The 11-week program, which took place at Becker College’s campus in Worcester, began in mid-May and ran through early August. The program began with students choosing game ideas to work on, selecting from a pool of roughly 20 ideas that spanned genres. Sheron described one unconventional game as “a meta-simulator of a gamer playing a game, and you have to keep him playing the game as long as you can.”

The inspiration for “Comet Cats” came from “Piyomori” (2016) – an offbeat Japanese mobile title that Sheron stumbled across.

“Last year … the Japanese Culture Club on campus held a contest to see who could get the highest score in a game called Piyomori, and I’d never heard of it before and I downloaded it and it was this unfortunate little thing that was strangely addictive but poorly made,” she said. “[It’s] a mobile game where you tap to throw 3D models of chicken babies into a pot.”

Despite its poor production values, the weirdness of “Piyomori” stuck with Sheron.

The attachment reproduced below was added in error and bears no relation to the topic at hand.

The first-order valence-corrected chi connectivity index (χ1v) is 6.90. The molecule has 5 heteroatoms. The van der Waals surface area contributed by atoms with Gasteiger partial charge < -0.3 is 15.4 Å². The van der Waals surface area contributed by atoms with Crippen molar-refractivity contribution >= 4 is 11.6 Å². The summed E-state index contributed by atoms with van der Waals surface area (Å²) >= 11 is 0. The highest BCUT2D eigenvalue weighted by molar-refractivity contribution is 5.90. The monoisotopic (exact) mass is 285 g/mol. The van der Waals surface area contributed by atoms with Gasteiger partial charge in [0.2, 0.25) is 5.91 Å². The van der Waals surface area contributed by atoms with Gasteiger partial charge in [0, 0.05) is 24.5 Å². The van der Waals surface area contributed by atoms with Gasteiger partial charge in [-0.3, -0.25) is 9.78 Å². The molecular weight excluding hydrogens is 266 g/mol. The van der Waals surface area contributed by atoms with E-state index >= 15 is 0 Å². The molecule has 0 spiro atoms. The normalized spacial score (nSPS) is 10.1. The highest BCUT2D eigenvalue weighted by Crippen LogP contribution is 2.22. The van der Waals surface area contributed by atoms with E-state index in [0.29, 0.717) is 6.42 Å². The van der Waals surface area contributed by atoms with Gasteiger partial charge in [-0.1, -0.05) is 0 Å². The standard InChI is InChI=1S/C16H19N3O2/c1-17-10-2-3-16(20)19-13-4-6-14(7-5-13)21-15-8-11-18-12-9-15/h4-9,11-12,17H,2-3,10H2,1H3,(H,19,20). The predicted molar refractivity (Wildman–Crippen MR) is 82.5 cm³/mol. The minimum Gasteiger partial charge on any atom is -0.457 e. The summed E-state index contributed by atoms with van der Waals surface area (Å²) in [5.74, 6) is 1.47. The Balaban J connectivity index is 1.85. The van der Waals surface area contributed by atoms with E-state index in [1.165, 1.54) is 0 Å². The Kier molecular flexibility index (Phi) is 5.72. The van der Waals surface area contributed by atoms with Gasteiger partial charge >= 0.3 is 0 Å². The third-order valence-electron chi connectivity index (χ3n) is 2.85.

“I had never seen anything like it in the American market,” she said. “And so when the time came to think of games to create at MassDiGI, I did not want to be stuck creating just another “Bejeweled”(2001) clone, and I thought that [Piyomori] was an idea that could be improved upon … the only way to improve on anything is to make [it have] cats.”

With an idea chosen and a team of seven assembled, work began on “Comet Cats.” The working environment at MassDiGI was professional, with work taking place over standard five-day work weeks. As team members working and living together, the environment was geared toward fostering a collegial atmosphere.

“The most interesting and notable part of the working environment was that we also all lived together in the same building so it was a really interesting dynamic to try and separate ‘workplace us’ from ‘dorm us’,” Sheron said. “At work we weren’t allowed to call each other ‘students,’ or ‘guys;’ we were ‘peers’ or ‘professionals’ and all of these kinds of buzzwords that we found humorous for a long time. We understood that it was an attempt to differentiate a professional work environment that we [were] actually training for from the student environments that we were used to, but it felt a little silly at the time.”